The general Afro-American Collection over 25,000 volumes of Africana and Afro-Americana. Approximately 6,000 individuals visit and use the Blockson Collection annually. Bibliographic access to most of the Blockson Collection holdings is by card catalog and through the University Libraries' online computer system. The extensive vertical file is a reference tool that has recently been added to the Collection and provides researchers with invaluable information on all aspects of Black life and culture. The Blockson Collection contains standard bibliographic reference works that focus on Caribbean, African and Afro-American life and history.


Located in Sullivan Hall 011 the main campus of Temple University, the Charles L. Blockson Afro-American Collection is a unit of the University Libraries' Special Collections. It is one of the larger Afro-America1l collections of its kind at a major university. Comprised of more than 40,000 items, the Blockson Collection continues to grow through the acquisition of both current and retrospective materials. An estimated 25,000 volumes grace the stacks of Sullivan Hall. An additional 3,500 volumes constitute the rare book holdings. Another 15,000 items of rare Afro-Americana include pamphlets, slave narratives, anti-slavery broadsides, signed letters, posters, photographs, sheet music, original phonograph recordings and statues. The Blockson Collection also houses a number of archival collections which contain primary source material from the private papers and manuscripts of prominent African-Americans.

While the Charles L. Blockson Afro-American Collection is recognized as an important repository of early and rare Africana and Afro-Americana, it continues to gain a national and international reputation as a leading research facility for the study of African-American life and culture.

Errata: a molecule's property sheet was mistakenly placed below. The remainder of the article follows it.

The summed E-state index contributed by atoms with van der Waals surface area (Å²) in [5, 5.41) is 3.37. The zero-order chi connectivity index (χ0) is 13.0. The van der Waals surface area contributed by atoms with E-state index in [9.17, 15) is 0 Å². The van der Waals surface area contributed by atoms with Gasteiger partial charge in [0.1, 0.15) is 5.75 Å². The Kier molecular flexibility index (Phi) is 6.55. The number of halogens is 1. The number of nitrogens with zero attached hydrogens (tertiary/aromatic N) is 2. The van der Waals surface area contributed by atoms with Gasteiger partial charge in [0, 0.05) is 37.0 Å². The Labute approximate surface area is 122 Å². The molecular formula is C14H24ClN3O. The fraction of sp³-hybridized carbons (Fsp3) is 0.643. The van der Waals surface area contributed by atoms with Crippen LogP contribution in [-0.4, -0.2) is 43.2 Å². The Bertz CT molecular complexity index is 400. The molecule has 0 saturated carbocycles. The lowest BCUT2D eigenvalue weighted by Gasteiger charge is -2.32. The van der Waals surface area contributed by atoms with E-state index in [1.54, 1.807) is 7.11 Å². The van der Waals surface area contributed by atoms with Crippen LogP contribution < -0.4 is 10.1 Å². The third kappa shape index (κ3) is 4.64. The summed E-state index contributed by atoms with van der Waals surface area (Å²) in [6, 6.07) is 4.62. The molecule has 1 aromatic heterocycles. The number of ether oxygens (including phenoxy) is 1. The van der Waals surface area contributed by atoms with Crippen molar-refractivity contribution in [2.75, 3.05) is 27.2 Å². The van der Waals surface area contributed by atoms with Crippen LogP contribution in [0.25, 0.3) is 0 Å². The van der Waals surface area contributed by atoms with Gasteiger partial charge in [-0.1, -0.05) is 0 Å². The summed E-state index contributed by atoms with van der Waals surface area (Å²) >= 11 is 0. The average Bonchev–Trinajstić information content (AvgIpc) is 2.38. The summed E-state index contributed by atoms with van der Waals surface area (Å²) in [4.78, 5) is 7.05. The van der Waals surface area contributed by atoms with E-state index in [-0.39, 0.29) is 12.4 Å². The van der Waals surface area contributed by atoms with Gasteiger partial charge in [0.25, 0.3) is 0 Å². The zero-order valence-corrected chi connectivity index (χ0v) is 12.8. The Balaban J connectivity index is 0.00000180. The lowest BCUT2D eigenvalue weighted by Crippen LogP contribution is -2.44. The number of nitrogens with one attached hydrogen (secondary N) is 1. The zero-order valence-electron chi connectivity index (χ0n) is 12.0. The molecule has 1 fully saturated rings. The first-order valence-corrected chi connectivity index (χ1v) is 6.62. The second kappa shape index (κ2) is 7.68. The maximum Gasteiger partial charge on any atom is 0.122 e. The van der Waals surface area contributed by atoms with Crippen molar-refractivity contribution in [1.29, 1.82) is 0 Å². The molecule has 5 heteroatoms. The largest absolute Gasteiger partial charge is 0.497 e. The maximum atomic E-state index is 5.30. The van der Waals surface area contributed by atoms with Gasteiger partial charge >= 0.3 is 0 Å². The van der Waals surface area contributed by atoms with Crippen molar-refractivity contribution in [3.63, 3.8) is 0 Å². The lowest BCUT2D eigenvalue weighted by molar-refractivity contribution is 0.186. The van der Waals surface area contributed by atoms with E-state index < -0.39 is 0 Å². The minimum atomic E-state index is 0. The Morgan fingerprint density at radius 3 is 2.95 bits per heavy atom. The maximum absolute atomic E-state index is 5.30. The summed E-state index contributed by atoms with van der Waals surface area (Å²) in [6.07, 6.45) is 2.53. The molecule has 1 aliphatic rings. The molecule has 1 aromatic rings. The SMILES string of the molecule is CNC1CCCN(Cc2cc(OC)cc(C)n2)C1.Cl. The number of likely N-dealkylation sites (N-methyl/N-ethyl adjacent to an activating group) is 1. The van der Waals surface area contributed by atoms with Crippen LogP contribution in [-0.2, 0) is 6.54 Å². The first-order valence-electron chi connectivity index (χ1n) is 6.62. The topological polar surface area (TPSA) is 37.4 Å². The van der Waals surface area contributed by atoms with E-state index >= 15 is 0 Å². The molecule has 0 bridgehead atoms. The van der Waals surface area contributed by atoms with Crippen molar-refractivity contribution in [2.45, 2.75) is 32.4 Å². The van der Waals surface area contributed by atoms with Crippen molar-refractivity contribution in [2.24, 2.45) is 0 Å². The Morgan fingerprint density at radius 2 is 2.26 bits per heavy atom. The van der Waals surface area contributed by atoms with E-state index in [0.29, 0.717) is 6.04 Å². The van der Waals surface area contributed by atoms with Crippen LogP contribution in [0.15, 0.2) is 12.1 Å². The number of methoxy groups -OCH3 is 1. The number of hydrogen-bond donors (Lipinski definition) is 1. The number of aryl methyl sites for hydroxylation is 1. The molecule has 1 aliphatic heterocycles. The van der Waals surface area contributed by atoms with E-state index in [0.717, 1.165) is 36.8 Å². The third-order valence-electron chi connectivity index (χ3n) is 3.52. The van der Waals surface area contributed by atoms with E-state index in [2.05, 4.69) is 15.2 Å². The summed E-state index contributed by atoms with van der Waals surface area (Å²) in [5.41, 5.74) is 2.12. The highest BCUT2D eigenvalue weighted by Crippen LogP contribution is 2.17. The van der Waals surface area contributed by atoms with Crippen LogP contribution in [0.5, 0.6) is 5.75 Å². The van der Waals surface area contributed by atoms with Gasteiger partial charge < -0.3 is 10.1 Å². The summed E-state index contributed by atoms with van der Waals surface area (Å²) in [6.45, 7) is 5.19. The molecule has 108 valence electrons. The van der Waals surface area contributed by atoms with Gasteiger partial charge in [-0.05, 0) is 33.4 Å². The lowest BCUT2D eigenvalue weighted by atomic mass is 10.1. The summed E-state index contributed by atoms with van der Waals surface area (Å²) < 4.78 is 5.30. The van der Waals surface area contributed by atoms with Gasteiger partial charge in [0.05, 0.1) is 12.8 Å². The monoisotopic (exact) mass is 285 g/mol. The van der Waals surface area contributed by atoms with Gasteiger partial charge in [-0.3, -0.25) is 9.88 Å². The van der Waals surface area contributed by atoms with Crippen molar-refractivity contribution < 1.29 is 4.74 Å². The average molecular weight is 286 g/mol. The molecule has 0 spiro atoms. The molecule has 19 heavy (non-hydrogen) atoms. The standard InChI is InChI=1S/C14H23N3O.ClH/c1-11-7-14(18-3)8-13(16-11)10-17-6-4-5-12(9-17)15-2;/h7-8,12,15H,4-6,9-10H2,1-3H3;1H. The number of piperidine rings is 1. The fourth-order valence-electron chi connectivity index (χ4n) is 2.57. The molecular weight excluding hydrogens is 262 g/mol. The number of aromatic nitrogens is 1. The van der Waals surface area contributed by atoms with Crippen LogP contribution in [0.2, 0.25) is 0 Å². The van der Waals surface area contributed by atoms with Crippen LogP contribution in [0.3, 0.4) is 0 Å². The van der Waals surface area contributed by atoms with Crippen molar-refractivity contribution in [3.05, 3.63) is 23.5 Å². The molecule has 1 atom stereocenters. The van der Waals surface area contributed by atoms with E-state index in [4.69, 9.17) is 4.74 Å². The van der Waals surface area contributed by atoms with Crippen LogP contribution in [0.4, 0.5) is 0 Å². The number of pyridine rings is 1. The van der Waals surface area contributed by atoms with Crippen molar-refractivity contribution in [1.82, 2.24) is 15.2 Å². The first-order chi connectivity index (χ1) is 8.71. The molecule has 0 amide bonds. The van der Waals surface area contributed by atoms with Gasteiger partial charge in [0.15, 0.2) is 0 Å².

Charles L. Blockson, Afro-American Collection Curator.


The uniqueness of the Afro-American Collection derives from its curator, noted historian Charles L. Blockson, who is an integral and knowledgeable part of the collection. The bulk of the collection, formed privately by Mr. Blockson, bears his unmistakable stamp and definitiveness in a varietv of historical materials related to the African Diasporic experience. After more than forty years of collecting and assembling his Afro-American collection, Charles Blockson's long-standing conviction that libraries are the soul of a nation has been confirmed by Temple's vision and generosity in providing a home for this collection. According to Mr. Blockson, "no race of people should be deprived of the knowledge of itself." He insists that "historical knowledge must be given unto the world to whomever will accept it." As primary custodian of the Afro-American Collection, Blockson continues the long tradition of Afro-American bibliophiles in preserving the past for the future.

Last Update: September 9, 1995 These Web Sites are Sponored and Supported by African-American Studies Department and Dr. Molefi Asante. They Were Created by Darrell Scales.